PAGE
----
Another Monkee Exclusive
Bruce and the brand new Pontiac Firebird that Monkee Mike Nesmith gave him for his birthday. It was completely a surprise-type thingy. Mike (who is married to Bruce’s sister Phyllis) took Bruce along when he went car-shopping, bought this beauty and then handed Bruce the keys, who about… well, never mind that. Sorry about the blurry pic. It’s another JM specialty. (Perhaps I should have taken up plumbing.)
When JM asked me to get to the bottom of the Davy Jones Draft Dilemma, it sounded like a pretty tall order, but it turned out to be just the opposite because the only “Dilemma” to be found was a lot of rumors and unnecessary worry.
Unfounded as they were, the rumors really set off sparks. There was a “demonstration” by Davy fans in England that hit the papers all over the world, there were letters to President Johnson, and there was much concern on the part of Monkee fans all over the world.
Well, all of you can relax. Davy has not been drafted. He hasn’t even been called up for a pre-induction physical. All he has done is receive his classification. This makes him eligible for the draft, but why panic about that? Thousands of other guys (would you believe millions?) are just as eligible.
The whole big “Dilemma” seems a little ridiculous when you realize that it all started just because Davy could be drafted. So could a lot of other stars, and here’s hoping the panic-button-pushers don’t try making a big deal out of this, too.
You might be wondering how and why Davy could be drafted while he’s still a British subject.
Many people don’t know that when a citizen of any other country takes up residence in the United States, they must agree to make themselves available for military service. The military service isn’t a compulsory thing—what you agree to do is take the same chance of getting drafted as an American citizen does.
After six months in the U.S., all draft-age non-citizens have to report to their local selective service board and receive their draft classification. This is the same thing every male citizen does at the age of eighteen.
There are a lot of pros and cons about whether a non-citizen should be drafted. Some say why should he because it isn’t his country and its problems aren’t his problems. On the other hand, some feel that if a person lives here, he should abide by the same rules we do—all of them. How you feel about the subject is up to you.
Davy received a 1-A classification, the highest rating you can get, meaning you’re in A-1 shape for military service. But many, many such classifications are made every day, and not everyone who receives one is called. Not nearly everyone.
Will Davy Jones be drafted? That’s like asking if John Smith or Joe Doe will be drafted. Because they have just as much chance of being drafted as he does.
The best thing to do is not to worry. Sure, Davy appreciates your concern, but he doesn’t want his fans shook up, especially when there’s nothing to be shook up about!—BB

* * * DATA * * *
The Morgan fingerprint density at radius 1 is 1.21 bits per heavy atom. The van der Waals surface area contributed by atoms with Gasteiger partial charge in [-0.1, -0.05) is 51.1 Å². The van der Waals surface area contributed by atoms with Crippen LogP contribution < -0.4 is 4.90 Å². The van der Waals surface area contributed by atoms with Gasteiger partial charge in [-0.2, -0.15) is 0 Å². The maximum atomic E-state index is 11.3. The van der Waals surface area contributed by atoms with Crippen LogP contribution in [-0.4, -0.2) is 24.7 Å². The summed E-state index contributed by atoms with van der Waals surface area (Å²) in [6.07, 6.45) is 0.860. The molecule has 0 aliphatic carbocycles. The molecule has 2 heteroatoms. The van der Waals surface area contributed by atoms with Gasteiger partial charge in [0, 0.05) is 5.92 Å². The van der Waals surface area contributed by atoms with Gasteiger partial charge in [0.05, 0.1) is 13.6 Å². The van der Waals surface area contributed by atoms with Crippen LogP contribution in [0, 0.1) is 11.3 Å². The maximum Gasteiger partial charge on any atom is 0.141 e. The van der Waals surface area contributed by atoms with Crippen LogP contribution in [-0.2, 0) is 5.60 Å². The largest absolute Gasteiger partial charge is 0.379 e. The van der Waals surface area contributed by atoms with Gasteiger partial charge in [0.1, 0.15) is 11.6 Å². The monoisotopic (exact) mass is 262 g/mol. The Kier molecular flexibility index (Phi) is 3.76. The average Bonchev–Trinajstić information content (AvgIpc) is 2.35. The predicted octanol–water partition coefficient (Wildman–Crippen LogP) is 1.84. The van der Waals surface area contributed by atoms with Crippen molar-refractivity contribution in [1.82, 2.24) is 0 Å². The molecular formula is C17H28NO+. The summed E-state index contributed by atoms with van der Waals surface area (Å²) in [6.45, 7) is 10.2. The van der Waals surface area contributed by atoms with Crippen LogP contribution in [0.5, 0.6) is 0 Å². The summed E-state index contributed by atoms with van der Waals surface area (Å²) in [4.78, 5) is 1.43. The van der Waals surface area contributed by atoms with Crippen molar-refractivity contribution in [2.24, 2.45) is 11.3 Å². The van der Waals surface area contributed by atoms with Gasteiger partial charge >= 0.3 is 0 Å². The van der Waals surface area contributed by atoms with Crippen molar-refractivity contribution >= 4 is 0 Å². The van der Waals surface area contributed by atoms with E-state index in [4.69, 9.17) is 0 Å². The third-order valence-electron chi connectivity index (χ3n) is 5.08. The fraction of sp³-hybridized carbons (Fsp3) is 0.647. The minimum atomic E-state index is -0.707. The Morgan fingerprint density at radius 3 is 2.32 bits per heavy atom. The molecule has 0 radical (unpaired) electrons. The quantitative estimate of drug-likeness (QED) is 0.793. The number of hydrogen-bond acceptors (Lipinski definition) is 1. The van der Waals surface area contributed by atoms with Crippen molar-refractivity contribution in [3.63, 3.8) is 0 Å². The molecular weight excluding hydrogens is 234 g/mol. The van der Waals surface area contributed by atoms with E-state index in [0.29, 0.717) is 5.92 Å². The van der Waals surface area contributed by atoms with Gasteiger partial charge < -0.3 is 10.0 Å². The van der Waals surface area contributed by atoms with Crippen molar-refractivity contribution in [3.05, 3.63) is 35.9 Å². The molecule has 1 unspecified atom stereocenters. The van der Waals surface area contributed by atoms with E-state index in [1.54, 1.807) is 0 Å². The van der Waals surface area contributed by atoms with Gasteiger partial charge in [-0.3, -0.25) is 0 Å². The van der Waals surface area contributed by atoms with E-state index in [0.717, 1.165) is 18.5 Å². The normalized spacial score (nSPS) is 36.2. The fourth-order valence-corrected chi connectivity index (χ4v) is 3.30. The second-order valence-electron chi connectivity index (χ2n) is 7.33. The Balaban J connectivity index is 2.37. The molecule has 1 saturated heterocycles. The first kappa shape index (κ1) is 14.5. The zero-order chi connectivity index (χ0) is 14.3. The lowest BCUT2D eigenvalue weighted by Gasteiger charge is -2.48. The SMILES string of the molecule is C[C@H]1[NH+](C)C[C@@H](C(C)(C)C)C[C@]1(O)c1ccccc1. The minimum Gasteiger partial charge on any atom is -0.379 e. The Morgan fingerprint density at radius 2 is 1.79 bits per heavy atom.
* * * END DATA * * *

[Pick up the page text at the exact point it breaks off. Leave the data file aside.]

Bruce purposely kept his Monkee report short this month so I could tell you just how much Davy appreciates your concern.
After Bruce had, at my request, gotten the above info from Davy, I had an unusual and unusually nice phone call.
I have to tell you how it happened, although I shouldn’t take up the space with my ravings. It was during the evening on a week night. I was home, listening to records with several friends, when the phone rang. (Oddly enough, this usually precedes a phone call, unusual or otherwise.) (Oh brother.)
To put it mildly, I hate phones. After talking on them all day, I’m inclined to let the one at home ring off the blasted wall before I’ll answer it. When it became apparent that I wasn’t going to answer it this time, one of my friends did, in his usual friendly (grrrr) manner. He then said “Who’s this?” in an equally friendly manner.
“David Jones?” he added, still in that one tone of voice.
That’s when I kicked him. Grabbing the phone, I headed for the tall timber (otherwise known as the privacy of my own broom closet).
As you may have guessed (ho), it was Davy. He’d called just to make sure that we had all the facts so we wouldn’t further stir up his already falsely-alarmed fans.
“There’s no reason to make a big deal of it,” he said, and rightly so. “I’m only eligible for the draft, and who isn’t?”
I don’t know if I succeeded, but I tried to sort of apologize to Davy for the fact that anyone had even tried to make a big deal of it. I get a bit tongue-tied or self conscious or something around English stars because I know they’re pretty shocked by some of our press tactics in America. Meaning the way some magazines make mountains out of molehills and some newspapers print slanted, opinionated stories under the guise of straight news.
I also told him we wouldn’t even be printing about the big “dilemma that never was” if so much hadn’t been printed already and if so many Monkee fans weren’t up in the air, not knowing who to believe. All we intend to do, I promised him, is tell the readers of TS there’s nothing to be upset about and never was.
When the conversation turned to other topics, Davy mentioned the Monkees forthcoming (at that time) concert at the Hollywood Bowl. He was excited about it, and with good reason. Good reason you’ll be reading about in the next issue of TS.
Before he rang off, we got back onto the subject of the draft again, and I said: “You don’t have a thing to worry about until you open a letter that begins GREETINGS…”
Davy half choked and half laughed. “Is that how it starts?”
“I’m afraid so.”
“That I’ve got to see,” he said.
And all I can say is that I hope he doesn’t see it for a long, long time.—JM